When the first hard contraction hit my wife Deirdre, buckling her at her middle and squeezing from her lungs a shocked cry, her first thought was, “I don’t know if I can do this without drugs.” Her second thought was, “I don’t know if I ever want to do this again. She did it—gave birth—without drugs, and she does want to do it again—without drugs.
Looking back on our decision to deliver naturally— letting nature take its course as much as possible, without intervention — I can recall only a vague certainty that it was the right way to go. The vagueness didn’t make my certainty any less certain — I had a strong gut feeling, a conviction — but I couldn’t give much of an accounting for it. My sister-in-law had delivered naturally and was a strong advocate. But I wasn’t exactly sure of her reasons.
Deirdre had a clearer idea. “It seemed right, first of all, that you don’t take drugs, so the baby doesn’t get the drugs. The baby is much smaller. And I had heard there were side effects — sometimes the baby has trouble nursing, sometimes the mothers have headaches.
“And I wanted to experience childbirth. I really did want to feel the baby being born, even if it hurt. I wanted it to be a good experience too. Also, I was afraid of drugs; some other women I knew had bad experiences. They were going to have children again, but they were afraid.”
“I felt like I had been hit by a Mack truck,” said a friend who had received pitocin, a drug that stimulates contractions. “It was the most horrible experience of my entire life.” Her second child was born at home, naturally, and Deirdre characterized it as a serene, relaxed, wonderful thing — “like night and day.” She knows other women who recalled positive experiences with drugs, but she still wanted to go natural.
Several months into Deirdre’s pregnancy, we started attending a Bradley Method birthing class, led by Nancy Flint. The method is named after Dr. Robert Bradley, author of the seminal work, Husband-Coached Childbirth, but it is not so much an esoteric method developed by a doctor as a policy of cooperating with nature.
Because such a policy often conflicts with the standard practice of most hospitals, Bradley people have something of a reputation as fanatics. Flint, on the other hand, is just the sort of person you would want to introduce it to someone. She is unthreatening, unmilitant. She has given birth both naturally and with drugs — concern for the baby’s health after a car accident led her to accept a pitocin-induced labor, but she declined painkillers. She has worked with an obstetrician and as a doula, or labor assistant.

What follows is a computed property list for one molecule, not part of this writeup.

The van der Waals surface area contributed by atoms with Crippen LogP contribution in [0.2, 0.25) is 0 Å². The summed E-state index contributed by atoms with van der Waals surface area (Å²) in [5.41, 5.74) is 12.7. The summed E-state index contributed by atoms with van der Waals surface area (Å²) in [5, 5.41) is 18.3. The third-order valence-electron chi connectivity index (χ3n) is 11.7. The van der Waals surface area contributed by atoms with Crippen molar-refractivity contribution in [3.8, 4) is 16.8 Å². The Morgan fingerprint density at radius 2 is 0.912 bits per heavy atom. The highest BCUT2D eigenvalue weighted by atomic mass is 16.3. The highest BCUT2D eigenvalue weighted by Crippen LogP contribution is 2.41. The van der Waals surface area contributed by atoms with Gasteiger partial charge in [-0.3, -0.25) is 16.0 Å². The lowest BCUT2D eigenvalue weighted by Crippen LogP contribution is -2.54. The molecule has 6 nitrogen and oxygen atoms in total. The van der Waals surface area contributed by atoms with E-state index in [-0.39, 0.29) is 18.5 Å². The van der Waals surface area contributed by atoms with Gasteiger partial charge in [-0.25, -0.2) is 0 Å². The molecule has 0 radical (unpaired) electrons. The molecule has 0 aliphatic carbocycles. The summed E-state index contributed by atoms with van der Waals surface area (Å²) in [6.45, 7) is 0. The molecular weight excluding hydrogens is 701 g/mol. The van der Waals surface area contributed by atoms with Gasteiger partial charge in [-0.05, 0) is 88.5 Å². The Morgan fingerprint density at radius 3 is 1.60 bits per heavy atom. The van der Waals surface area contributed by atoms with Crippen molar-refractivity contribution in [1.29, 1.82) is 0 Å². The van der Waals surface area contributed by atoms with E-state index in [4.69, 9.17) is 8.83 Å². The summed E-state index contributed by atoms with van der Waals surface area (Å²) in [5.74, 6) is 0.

Her North Park home, where she teaches her class, is cozy and bright, stenciled and knickknacked. Her features are soft and friendly; her manner, nice with a hint of businesslike efficiency. She is not above making a strong statement — “My very blunt view of women taking medication despite the fact that it can harm the baby is that it’s very selfish,” she says — but in general, she is looking to avoid a fight. This is not always easy; Bradley students are often thought of as people who are suspicious of doctors and who try to buck the system.
“In the last couple of years or so,” admits Flint, “I have started telling my students not to really advertise themselves as Bradley students; rather, as natural child-birth students. Something other than the Bradley name, just because of the negative connotations that go with it. When I was in labor and they knew I was a Bradley teacher, that’s what they put under ‘Problems with patient.’ That was my one problem. They sort of assume that the person is going to give them a hassle.”
Hassles do happen. Flint remembers a man who pushed a doctor away from his wife because he didn’t want her to stay in bed and be monitored. The man was restrained and removed from the room. “It’s only been one person in a hundred, but that’s the one person that doctor will remember forever, that this Bradley stuff is horrible.
“Trust is the big issue. They feel like they’re not being trusted if everything they do is questioned.” So, Flint counsels her students to try to establish trust within the context of the birth plan, the list of things the couple does and does not want during the birth. This is the plan we submitted to Kaiser, signed by ourselves and our certified nurse-midwife:
We, Deirdre and Matthew Lickona, would like to cooperate as much as possible with the professionals who will be aiding Deirdre during her labor and delivery. We would also like Deirdre to deliver as naturally as possible. To minimize tension between these two desires, and to indicate our wish to be both flexible and responsible in working with Kaiser Permanente, we have prepared this Birth Plan. We would like Deirdre to deliver under the following conditions:
Mobility — we would like Deirdre to be able to walk freely during labor. This includes use of the shower.
Minimal electronic fetal monitoring [EFM] — to enhance mobility, we would like to limit use of the EFM to no more than ten minutes per hour.
No routine IV — we would prefer that Deirdre not receive an IV and that she be allowed to eat and drink during labor instead.
No medication — we would prefer that medication not be offered except in an emergency.
No frequent exams — we would prefer that Deirdre not be examined unless necessary.
No episiotomy — we would prefer that Deirdre receive no episiotomy and that massage and/or warm compress be used instead. If it comes to a choice between cutting and tearing, we would prefer to let Deirdre tear.
Upright position — we would prefer that Deirdre not be flat on her back during delivery. Rather, we would like her to be sitting up.